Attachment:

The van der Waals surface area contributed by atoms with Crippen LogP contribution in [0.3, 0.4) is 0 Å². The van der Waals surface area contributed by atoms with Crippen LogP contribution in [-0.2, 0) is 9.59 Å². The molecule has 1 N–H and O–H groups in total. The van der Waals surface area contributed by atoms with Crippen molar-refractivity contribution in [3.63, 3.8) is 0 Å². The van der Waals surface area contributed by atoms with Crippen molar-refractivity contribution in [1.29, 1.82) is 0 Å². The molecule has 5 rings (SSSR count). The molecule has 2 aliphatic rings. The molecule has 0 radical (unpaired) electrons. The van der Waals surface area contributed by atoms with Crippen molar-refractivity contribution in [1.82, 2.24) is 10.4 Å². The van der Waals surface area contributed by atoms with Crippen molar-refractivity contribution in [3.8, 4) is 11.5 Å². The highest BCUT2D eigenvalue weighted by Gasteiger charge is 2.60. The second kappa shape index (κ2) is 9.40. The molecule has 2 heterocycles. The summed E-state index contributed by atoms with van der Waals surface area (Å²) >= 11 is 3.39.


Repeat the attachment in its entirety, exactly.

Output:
The van der Waals surface area contributed by atoms with Crippen LogP contribution in [0.3, 0.4) is 0 Å². The van der Waals surface area contributed by atoms with Crippen LogP contribution in [-0.2, 0) is 9.59 Å². The molecule has 1 N–H and O–H groups in total. The van der Waals surface area contributed by atoms with Crippen molar-refractivity contribution in [3.63, 3.8) is 0 Å². The van der Waals surface area contributed by atoms with Crippen molar-refractivity contribution in [1.29, 1.82) is 0 Å². The molecule has 5 rings (SSSR count). The molecule has 2 aliphatic rings. The molecule has 0 radical (unpaired) electrons. The van der Waals surface area contributed by atoms with Crippen molar-refractivity contribution in [1.82, 2.24) is 10.4 Å². The van der Waals surface area contributed by atoms with Crippen molar-refractivity contribution in [3.8, 4) is 11.5 Å². The highest BCUT2D eigenvalue weighted by Gasteiger charge is 2.60. The second kappa shape index (κ2) is 9.40. The molecule has 2 heterocycles. The summed E-state index contributed by atoms with van der Waals surface area (Å²) >= 11 is 3.39.